Improving turning compliance and reducing pressure injuries in the acutely ill patient

In this study, the use of wearable technology to cue patient turning reduced the number of hospital-acquired pressure injuries by 67% in the first 12 months. Additionally, 92% of nursing staff felt that the sensor program improved their unit communication.

“Turning” to Technology: Reducing Hospital Acquired Pressure Injuries in Critical Care with Visual Turn Cueing

This study shows how investing in technology such as the LEAF Patient Monitoring System can transform nursing team adherence with turning protocols, strengthen patient outcomes and improve a nursing-sensitive metric.

Documentation of patient repositioning events: Comparison of Electronic Medical Record documentation and accelerometer-based sensors

This study of turning documentation methods showed how wearable sensors, which record turning automatically, resulted in documentation that was 9x more frequent than that of manual EHR flowsheets.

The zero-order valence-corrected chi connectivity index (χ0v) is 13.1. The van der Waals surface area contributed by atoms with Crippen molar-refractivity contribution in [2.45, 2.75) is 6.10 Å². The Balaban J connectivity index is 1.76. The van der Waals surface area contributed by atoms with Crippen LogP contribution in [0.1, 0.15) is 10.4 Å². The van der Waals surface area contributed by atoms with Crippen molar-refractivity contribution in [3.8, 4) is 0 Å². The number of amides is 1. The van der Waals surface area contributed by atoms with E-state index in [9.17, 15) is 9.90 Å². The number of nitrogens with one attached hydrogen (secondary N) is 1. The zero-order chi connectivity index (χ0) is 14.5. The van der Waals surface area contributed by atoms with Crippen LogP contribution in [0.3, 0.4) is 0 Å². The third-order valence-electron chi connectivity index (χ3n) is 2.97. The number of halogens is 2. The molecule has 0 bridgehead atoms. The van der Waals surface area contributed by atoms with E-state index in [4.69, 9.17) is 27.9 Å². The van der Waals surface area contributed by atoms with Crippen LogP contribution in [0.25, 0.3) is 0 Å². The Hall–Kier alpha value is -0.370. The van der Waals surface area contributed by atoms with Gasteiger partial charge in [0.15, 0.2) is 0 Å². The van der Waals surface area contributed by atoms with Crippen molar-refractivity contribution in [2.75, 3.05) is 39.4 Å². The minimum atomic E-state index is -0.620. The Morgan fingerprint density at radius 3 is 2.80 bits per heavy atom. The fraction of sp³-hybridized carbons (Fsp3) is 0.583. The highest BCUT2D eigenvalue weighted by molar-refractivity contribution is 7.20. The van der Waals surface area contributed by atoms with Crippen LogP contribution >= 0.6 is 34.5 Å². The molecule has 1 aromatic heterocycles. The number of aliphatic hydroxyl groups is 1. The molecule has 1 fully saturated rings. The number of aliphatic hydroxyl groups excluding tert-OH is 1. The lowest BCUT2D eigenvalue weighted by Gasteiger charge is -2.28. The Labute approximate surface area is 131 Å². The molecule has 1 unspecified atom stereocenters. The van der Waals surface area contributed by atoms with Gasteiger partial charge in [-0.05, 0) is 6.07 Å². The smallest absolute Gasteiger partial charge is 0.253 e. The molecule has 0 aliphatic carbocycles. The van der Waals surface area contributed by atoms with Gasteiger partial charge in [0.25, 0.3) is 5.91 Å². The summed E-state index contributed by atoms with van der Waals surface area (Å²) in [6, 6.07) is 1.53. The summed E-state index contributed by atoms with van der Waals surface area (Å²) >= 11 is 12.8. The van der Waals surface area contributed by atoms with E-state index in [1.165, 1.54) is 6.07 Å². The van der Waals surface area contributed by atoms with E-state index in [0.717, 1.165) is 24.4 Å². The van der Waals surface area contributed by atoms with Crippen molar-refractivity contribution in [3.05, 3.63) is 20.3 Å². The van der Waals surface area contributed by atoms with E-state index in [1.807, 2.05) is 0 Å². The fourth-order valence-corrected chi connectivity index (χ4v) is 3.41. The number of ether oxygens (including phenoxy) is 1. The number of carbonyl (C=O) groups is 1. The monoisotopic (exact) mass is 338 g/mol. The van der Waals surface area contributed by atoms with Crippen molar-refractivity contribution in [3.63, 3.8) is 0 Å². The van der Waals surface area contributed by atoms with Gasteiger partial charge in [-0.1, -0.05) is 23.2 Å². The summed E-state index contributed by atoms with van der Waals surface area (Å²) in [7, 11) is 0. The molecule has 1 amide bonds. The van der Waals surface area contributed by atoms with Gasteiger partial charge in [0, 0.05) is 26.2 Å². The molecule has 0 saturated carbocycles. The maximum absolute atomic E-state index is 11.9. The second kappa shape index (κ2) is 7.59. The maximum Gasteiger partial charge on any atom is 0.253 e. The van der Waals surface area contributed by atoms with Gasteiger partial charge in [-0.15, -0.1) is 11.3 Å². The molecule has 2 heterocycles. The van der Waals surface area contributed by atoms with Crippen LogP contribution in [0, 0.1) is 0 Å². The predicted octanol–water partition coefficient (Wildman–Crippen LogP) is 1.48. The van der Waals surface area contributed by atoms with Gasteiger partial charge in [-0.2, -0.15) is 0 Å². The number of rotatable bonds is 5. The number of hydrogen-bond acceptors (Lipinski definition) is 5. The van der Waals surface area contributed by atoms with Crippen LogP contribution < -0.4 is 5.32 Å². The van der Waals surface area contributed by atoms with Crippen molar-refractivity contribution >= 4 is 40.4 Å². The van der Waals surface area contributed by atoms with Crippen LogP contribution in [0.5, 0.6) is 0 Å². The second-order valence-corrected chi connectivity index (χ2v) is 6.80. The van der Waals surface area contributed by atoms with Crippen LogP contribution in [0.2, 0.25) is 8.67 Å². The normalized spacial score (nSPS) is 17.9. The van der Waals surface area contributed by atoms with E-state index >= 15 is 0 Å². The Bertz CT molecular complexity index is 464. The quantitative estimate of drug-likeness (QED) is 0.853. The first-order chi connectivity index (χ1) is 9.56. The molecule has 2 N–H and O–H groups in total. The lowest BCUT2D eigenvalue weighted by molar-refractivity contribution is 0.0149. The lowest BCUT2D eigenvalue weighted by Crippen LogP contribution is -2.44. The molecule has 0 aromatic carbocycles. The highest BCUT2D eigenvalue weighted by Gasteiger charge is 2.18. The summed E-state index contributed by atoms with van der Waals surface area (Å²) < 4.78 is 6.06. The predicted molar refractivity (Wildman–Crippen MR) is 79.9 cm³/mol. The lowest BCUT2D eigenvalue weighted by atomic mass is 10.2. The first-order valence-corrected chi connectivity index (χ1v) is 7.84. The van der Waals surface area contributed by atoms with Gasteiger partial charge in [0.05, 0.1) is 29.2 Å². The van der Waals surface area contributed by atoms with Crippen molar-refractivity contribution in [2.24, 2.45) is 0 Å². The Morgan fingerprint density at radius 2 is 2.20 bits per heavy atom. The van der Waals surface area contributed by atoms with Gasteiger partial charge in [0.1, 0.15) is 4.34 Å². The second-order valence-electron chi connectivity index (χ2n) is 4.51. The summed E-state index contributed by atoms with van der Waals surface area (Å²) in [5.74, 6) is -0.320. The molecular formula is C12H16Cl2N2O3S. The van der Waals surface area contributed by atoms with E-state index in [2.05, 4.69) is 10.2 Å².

Using turn cueing technology to reduce HAPIs in LTACH: Pilot results

This four-month pilot study demonstrated a 94% reduction in the incidence of hospital-acquired pressure injuries through the use of wearable sensors to cue patient turns, along with an estimated ROI of more than $370,000.

Transforming Pressure Ulcer Prevention in the ICU

See how one facility reduced hospital-acquired pressure injuries by 85% and saved $71,556 in non-reimbursable treatments costs in a single month.

Meta-analysis shows patient wearable sensor reduces incidence of hospital-acquired pressure injuries in critically ill patients

The LEAF System was shown to reduce the incidence of HAPIs by 70% in a meta-analysis of 19,136 patients.

Leveraging Novel Technology to Decrease Hospital-Acquired Pressure Injuries

This 30-day pilot study demonstrated a HAPI reduction of 85% after implementation of the LEAF Patient Monitoring System.